“What’s a good breakfast for Mediterranean Diet followers?” is a question I often hear. The confusion is easy to appreciate when you see things like “Eggs Florentine,” or “Greek Omelet” on a breakfast menu in the United States.

Spoiler Alert: Those concoctions do not exist in their namesake countries, and certainly not for breakfast!

Those “recipes” are only marketing, pure and simple. The real breakfast of Mediterranean Diet followers in Italy is much simpler. And lighter. And healthier. Let’s get into it…

Breakfast in Italy, or la prima colazione, is really quite a humble thing, and the biggest blunder that you can make is to overdo it. In the U.S., we are often lectured about the importance of a substantial breakfast. “It’s the most important meal of the day,” or so the mantra goes. 

Even if bacon and eggs are no longer our standard fare, we still manage to horse down a sizeable portion of fat, sugar, and calories with our bagels and cream cheese, and our Frappuccino Macchiato with an extra pump of caramel sauce. This would be a huge—possibly fatal— shock to an Italian’s constitution. (Yours too, but perhaps you haven’t realized it yet.)

From the Italian perspective, your stomach simply isn’t ready for such a bombardment just a few minutes after waking. Our bodies need to slowly adjust to being awake and that includes your internal organs. You wouldn’t leap out of bed and run a marathon, would you? No, you’d have to warm up, stretch, prepare—and only then are you ready for more taxing activities.

Yes, that’s not a bad metaphor; think of your stomach as a highly trained athlete. You must stick to a healthy routine if you want to stay fit and avoid injury (or a stomachache in this case).

This also leads back to our earlier discussion about WHEN to eat in Italy. Breakfast for Mediterranean Diet followers typically happens much later in the morning, and now research has proven that this traditional style of time-restricted eating contributes significantly to our overall health.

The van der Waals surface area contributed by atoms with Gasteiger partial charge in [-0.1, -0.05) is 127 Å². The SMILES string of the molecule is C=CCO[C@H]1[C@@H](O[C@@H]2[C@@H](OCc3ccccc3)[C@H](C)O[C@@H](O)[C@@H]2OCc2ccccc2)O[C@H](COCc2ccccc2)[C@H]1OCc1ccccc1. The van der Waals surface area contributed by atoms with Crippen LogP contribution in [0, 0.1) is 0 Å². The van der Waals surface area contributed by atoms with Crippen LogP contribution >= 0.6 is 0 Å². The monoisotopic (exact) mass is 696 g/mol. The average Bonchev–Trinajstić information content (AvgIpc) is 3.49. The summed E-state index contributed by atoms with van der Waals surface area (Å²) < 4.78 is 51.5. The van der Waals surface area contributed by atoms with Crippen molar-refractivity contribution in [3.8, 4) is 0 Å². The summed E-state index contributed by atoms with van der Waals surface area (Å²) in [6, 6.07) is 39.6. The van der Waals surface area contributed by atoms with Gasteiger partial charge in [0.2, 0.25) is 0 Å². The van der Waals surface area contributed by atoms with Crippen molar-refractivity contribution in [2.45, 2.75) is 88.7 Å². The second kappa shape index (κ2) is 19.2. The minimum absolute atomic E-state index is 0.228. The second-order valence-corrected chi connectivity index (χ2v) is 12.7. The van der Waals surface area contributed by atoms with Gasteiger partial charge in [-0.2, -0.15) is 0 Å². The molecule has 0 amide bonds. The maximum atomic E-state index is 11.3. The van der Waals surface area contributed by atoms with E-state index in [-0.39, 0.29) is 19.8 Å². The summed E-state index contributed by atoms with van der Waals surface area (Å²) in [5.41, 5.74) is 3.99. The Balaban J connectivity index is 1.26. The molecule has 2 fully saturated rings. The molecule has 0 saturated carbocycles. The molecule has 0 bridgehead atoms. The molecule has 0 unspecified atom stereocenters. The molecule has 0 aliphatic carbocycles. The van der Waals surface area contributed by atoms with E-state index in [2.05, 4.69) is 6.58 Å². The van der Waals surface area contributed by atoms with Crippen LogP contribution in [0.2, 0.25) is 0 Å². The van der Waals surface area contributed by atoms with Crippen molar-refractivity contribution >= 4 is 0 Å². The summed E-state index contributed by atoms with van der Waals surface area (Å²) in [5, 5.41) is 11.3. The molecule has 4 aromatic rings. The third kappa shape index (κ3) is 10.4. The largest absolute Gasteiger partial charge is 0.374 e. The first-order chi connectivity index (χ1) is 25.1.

breakfast in america

Mediterranean Diet Breakfast Foods

So if not a “healthy” breakfast of bacon and eggs, then what? A stack of buckwheat pancakes; a trough of steel-cut oatmeal; a bran muffin the size of a volleyball?

No, no, and no! That sort of thinking is definitely non-Italian. These so-called “healthy options” aren’t really much better than the Grand Slam breakfast at Denny’s. Because yes, size matters, and in this case, less is more.

Furthermore, do you really know what’s in that muffin? It’s been wrapped in cellophane and sitting on top of the counter at your local Starbucks for weeks, and yet it looks as fresh as the day it was made. What’s wrong with that picture?

What you really want—or rather, what your stomach wants—is just something small and understated. You’ll need some calories, of course, to nudge your metabolism into action, but overdoing it is a much worse mistake than underdoing it, so always err on the lighter side for breakfast.

However, don’t fall for the false idol, the green smoothie. Come on, we need “food,” not a laboratory experiment gone awry.

I don’t mean to pick on Dr. Hyman again, because he’s way smarter than me and knows more about nutrition, for sure. But what he often misses are the cultural nuances of the Mediterranean Diet, and how those small details have a large impact on a healthy lifestyle. Frozen berries? Protein powder? Minchia!

green smoothie abomination

Mediterranean Diet Breakfast Foods

That’s not to say that you can’t enjoy a delicious breakfast. On the contrary, have a fresh-baked pastry, if you’d like. Well, not every day, but once or twice a week is fine.  See, that’s the thing: don’t get too hung up on what you can or can’t eat. 

Again, listen to your body, it knows. Your choice of breakfast will depend on several factors.  What time did you go to bed last night? Did you have a big dinner? What are your lunch plans for today? Most importantly: are you even hungry or are you just eating out of habit?